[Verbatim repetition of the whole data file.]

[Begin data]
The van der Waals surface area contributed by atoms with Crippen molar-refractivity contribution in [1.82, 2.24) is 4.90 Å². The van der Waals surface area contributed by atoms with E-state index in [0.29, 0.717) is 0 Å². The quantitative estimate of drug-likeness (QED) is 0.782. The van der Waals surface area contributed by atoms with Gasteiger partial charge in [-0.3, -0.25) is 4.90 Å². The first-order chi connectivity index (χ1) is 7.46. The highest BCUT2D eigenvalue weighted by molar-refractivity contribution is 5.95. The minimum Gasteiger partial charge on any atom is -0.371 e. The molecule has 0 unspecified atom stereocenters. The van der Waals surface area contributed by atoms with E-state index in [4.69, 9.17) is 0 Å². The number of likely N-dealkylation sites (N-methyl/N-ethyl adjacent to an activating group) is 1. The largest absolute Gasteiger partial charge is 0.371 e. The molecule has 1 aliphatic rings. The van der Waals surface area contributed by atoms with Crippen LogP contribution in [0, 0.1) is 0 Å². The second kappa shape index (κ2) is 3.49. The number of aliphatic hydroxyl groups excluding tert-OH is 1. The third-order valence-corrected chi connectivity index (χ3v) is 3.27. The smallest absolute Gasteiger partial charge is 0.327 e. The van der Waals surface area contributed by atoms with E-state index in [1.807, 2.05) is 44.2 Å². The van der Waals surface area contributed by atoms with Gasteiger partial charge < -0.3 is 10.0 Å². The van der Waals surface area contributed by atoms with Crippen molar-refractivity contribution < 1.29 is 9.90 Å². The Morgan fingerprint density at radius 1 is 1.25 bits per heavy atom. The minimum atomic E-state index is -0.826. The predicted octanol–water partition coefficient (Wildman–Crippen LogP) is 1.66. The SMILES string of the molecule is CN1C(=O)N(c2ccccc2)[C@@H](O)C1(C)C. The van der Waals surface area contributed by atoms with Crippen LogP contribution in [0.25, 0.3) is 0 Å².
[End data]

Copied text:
The van der Waals surface area contributed by atoms with Crippen molar-refractivity contribution in [1.82, 2.24) is 4.90 Å². The van der Waals surface area contributed by atoms with E-state index in [0.29, 0.717) is 0 Å². The quantitative estimate of drug-likeness (QED) is 0.782. The van der Waals surface area contributed by atoms with Gasteiger partial charge in [-0.3, -0.25) is 4.90 Å². The first-order chi connectivity index (χ1) is 7.46. The highest BCUT2D eigenvalue weighted by molar-refractivity contribution is 5.95. The minimum Gasteiger partial charge on any atom is -0.371 e. The molecule has 0 unspecified atom stereocenters. The van der Waals surface area contributed by atoms with E-state index in [4.69, 9.17) is 0 Å². The number of likely N-dealkylation sites (N-methyl/N-ethyl adjacent to an activating group) is 1. The largest absolute Gasteiger partial charge is 0.371 e. The molecule has 1 aliphatic rings. The van der Waals surface area contributed by atoms with Crippen LogP contribution in [0, 0.1) is 0 Å². The second kappa shape index (κ2) is 3.49. The number of aliphatic hydroxyl groups excluding tert-OH is 1. The third-order valence-corrected chi connectivity index (χ3v) is 3.27. The smallest absolute Gasteiger partial charge is 0.327 e. The van der Waals surface area contributed by atoms with E-state index in [1.807, 2.05) is 44.2 Å². The van der Waals surface area contributed by atoms with Gasteiger partial charge < -0.3 is 10.0 Å². The van der Waals surface area contributed by atoms with Crippen molar-refractivity contribution < 1.29 is 9.90 Å². The Morgan fingerprint density at radius 1 is 1.25 bits per heavy atom. The minimum atomic E-state index is -0.826. The predicted octanol–water partition coefficient (Wildman–Crippen LogP) is 1.66. The SMILES string of the molecule is CN1C(=O)N(c2ccccc2)[C@@H](O)C1(C)C. The van der Waals surface area contributed by atoms with Crippen LogP contribution in [0.25, 0.3) is 0 Å².